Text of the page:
Migrant Kashmiri Pandit bags 4th rank

Migrant Kashmiri Pandit bags 4th rank

Hundreds of residents of the Jagti Camp gather in and around the two-room accommodation of a co-dweller -- 27-year-old Kashyap Neha Pandita. 

Jammu: Hundreds of residents of the Jagti Camp gather in and around the two-room accommodation of a co-dweller -- 27-year-old Kashyap Neha Pandita.

The mood is celebratory and the gathering jubilant as they congratulate the first-ever woman migrant staying in a camp in the state for clearing the Kashmir Administrative Service (KAS) exams.

Neha is one of the toppers and has bagged the 4th rank. The results were declared on Tuesday. "She is a fresh ray of hope for the community and the camp," says Arjun Nath, one of those present there.

"She is an inspiration to the young generation students who take up civil services and serve the state and the country." Neha's family was forced out of their home in Maenhall hamlet of terror-infested South Kashmir's Shopian district during the peak of militancy in the Valley in 1992.

"We had to leave everything in the Valley," Neha tells PTI, flanked by her father Roshal Lal Pandita and mother Bitta Ji. "I grew up in three migrant camps in Jammu.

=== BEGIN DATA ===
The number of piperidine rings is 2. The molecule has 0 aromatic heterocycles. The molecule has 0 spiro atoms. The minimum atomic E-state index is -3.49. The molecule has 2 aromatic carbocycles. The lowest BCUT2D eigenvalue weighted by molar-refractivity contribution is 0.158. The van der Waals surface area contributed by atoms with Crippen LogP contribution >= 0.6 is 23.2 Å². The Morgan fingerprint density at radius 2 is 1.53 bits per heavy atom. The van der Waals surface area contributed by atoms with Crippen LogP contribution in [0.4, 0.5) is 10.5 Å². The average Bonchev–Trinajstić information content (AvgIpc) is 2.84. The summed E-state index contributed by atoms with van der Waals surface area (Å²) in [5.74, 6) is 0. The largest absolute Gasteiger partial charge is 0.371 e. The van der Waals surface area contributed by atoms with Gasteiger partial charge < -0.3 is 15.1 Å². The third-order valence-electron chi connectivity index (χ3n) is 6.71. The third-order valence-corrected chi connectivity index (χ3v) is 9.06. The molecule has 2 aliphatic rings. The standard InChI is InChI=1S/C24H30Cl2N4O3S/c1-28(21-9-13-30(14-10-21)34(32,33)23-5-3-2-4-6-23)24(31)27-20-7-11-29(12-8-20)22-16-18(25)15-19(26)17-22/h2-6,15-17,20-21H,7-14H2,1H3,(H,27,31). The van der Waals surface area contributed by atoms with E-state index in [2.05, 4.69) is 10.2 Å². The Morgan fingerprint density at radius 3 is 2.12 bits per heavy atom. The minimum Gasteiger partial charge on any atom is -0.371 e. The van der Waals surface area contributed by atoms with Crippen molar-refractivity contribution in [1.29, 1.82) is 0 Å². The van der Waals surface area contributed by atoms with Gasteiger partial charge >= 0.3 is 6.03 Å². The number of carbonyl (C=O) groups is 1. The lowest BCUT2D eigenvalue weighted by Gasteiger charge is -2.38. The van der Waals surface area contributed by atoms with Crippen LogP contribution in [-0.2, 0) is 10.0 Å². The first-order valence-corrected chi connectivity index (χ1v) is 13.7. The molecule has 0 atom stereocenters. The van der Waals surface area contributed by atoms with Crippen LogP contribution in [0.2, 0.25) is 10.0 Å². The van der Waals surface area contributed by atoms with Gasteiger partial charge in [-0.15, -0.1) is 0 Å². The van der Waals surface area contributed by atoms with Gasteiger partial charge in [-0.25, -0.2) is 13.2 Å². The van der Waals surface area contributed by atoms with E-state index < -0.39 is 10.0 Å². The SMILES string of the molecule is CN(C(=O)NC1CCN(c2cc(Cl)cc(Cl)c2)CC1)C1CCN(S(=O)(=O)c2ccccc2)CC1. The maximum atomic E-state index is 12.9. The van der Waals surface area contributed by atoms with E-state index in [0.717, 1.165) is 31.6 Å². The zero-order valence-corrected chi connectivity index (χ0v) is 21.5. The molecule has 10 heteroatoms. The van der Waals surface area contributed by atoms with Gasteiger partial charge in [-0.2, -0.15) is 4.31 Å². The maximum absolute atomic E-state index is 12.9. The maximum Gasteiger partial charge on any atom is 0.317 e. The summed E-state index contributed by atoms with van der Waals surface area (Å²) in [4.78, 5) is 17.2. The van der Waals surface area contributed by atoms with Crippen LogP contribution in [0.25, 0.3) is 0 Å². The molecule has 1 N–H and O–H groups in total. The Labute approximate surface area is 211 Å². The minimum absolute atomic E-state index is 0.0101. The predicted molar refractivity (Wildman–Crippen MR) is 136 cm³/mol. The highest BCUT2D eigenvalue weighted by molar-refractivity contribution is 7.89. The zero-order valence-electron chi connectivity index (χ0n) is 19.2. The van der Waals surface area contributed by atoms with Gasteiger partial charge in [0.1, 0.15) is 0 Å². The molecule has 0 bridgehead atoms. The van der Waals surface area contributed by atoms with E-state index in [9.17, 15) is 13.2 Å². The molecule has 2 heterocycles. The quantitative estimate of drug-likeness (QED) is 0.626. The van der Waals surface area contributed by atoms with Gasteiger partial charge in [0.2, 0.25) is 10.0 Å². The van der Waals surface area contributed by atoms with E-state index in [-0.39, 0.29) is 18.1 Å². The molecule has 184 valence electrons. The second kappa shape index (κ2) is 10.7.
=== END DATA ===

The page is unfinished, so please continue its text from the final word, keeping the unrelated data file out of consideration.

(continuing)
" She, along with her five other members of the family, first lived in a tent in the Jhiri Camp in the outskirts of Jammu, then in a one-room accommodation in Mishriwalla. "From Mishriwalla, I started my studies as a class-1 student and completed my graduation. In 2011, we shifted to the 2-room accommodation in Jagti camp," she said. The Jagti Camp houses over 4,500 families of displaced Pandits and is located in the Nagorta Assembly constituency in the outskirts of Jammu.

Neha says she did not have the luxury of coaching classes while preparing for the exams. "I used to study for 12-14 hours without any coaching. My parents supported me a lot.

" She said her father is a relief-holder and made every effort to educate his children. "I had sleepless nights as I prepared for the KAS exams. I toiled hard and finally I did it. It's like dream come true for me," she said.

She also gave credit to her uncle Rattan Lal Pandita and doctor-brother Dr Kashyap Viresh for encouraging her to take up the challenge.

Neha holds a masters in organic chemistry and a bachelors degree in education. "I attended the Camp School, Mishriwala, then went to GGM Science College (Jammu) and later did my post-graduation from Uttarakhand," said Neha, the youngest of three siblings.

Her family comes from agriculturist background and solely depends on relief amount of few thousand rupees. "Once, the relief money was the only source of income for the family.

But the (lack of) financial resources did not stop her journey towards to the top post of Jammu and Kashmir civil services," one of the kin said. Neha had opted zoology for the prelims.

She had zoology and anthropology in the mains. In 2016, she was also appointed as an accounts assistant in the Shopian district treasury under the Prime Minister's Special Employment Package for KPs. "But my focus remained the KAS. I made it." She wants the youths, especially the migrant pandits, not to look just towards engineering and MBBS as career options, but attempt civil services too.

By Anil Bhatt

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